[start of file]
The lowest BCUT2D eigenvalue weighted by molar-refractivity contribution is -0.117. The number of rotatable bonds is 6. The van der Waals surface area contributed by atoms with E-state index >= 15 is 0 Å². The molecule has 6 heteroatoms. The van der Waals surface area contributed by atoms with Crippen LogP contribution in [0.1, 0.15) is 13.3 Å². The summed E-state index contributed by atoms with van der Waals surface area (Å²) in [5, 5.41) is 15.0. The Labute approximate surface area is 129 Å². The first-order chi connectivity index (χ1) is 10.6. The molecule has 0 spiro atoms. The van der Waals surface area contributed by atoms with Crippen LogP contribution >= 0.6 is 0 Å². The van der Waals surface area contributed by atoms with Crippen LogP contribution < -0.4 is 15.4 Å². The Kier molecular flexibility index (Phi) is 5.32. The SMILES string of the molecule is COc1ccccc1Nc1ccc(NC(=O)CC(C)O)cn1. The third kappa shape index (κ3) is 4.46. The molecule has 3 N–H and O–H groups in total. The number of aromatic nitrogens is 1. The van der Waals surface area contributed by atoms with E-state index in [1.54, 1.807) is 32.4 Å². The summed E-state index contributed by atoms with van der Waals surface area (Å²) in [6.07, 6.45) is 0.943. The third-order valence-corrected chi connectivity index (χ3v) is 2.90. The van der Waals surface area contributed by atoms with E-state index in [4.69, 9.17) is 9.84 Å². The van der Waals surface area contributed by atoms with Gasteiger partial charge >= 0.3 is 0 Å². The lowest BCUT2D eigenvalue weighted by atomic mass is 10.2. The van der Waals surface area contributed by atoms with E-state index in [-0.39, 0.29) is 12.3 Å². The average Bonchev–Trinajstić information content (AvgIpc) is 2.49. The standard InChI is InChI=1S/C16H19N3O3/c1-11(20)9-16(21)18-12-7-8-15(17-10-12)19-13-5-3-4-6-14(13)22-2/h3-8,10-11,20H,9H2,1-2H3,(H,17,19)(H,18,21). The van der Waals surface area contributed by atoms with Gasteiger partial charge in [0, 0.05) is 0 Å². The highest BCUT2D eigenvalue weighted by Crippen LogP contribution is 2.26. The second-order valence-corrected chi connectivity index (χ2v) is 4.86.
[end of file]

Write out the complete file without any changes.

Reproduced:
The lowest BCUT2D eigenvalue weighted by molar-refractivity contribution is -0.117. The number of rotatable bonds is 6. The van der Waals surface area contributed by atoms with E-state index >= 15 is 0 Å². The molecule has 6 heteroatoms. The van der Waals surface area contributed by atoms with Crippen LogP contribution in [0.1, 0.15) is 13.3 Å². The summed E-state index contributed by atoms with van der Waals surface area (Å²) in [5, 5.41) is 15.0. The Labute approximate surface area is 129 Å². The first-order chi connectivity index (χ1) is 10.6. The molecule has 0 spiro atoms. The van der Waals surface area contributed by atoms with Crippen LogP contribution >= 0.6 is 0 Å². The van der Waals surface area contributed by atoms with Crippen LogP contribution < -0.4 is 15.4 Å². The Kier molecular flexibility index (Phi) is 5.32. The SMILES string of the molecule is COc1ccccc1Nc1ccc(NC(=O)CC(C)O)cn1. The third kappa shape index (κ3) is 4.46. The molecule has 3 N–H and O–H groups in total. The number of aromatic nitrogens is 1. The van der Waals surface area contributed by atoms with E-state index in [1.54, 1.807) is 32.4 Å². The summed E-state index contributed by atoms with van der Waals surface area (Å²) in [6.07, 6.45) is 0.943. The third-order valence-corrected chi connectivity index (χ3v) is 2.90. The van der Waals surface area contributed by atoms with E-state index in [4.69, 9.17) is 9.84 Å². The van der Waals surface area contributed by atoms with Gasteiger partial charge >= 0.3 is 0 Å². The lowest BCUT2D eigenvalue weighted by atomic mass is 10.2. The van der Waals surface area contributed by atoms with E-state index in [-0.39, 0.29) is 12.3 Å². The average Bonchev–Trinajstić information content (AvgIpc) is 2.49. The standard InChI is InChI=1S/C16H19N3O3/c1-11(20)9-16(21)18-12-7-8-15(17-10-12)19-13-5-3-4-6-14(13)22-2/h3-8,10-11,20H,9H2,1-2H3,(H,17,19)(H,18,21). The van der Waals surface area contributed by atoms with Gasteiger partial charge in [0, 0.05) is 0 Å². The highest BCUT2D eigenvalue weighted by Crippen LogP contribution is 2.26. The second-order valence-corrected chi connectivity index (χ2v) is 4.86.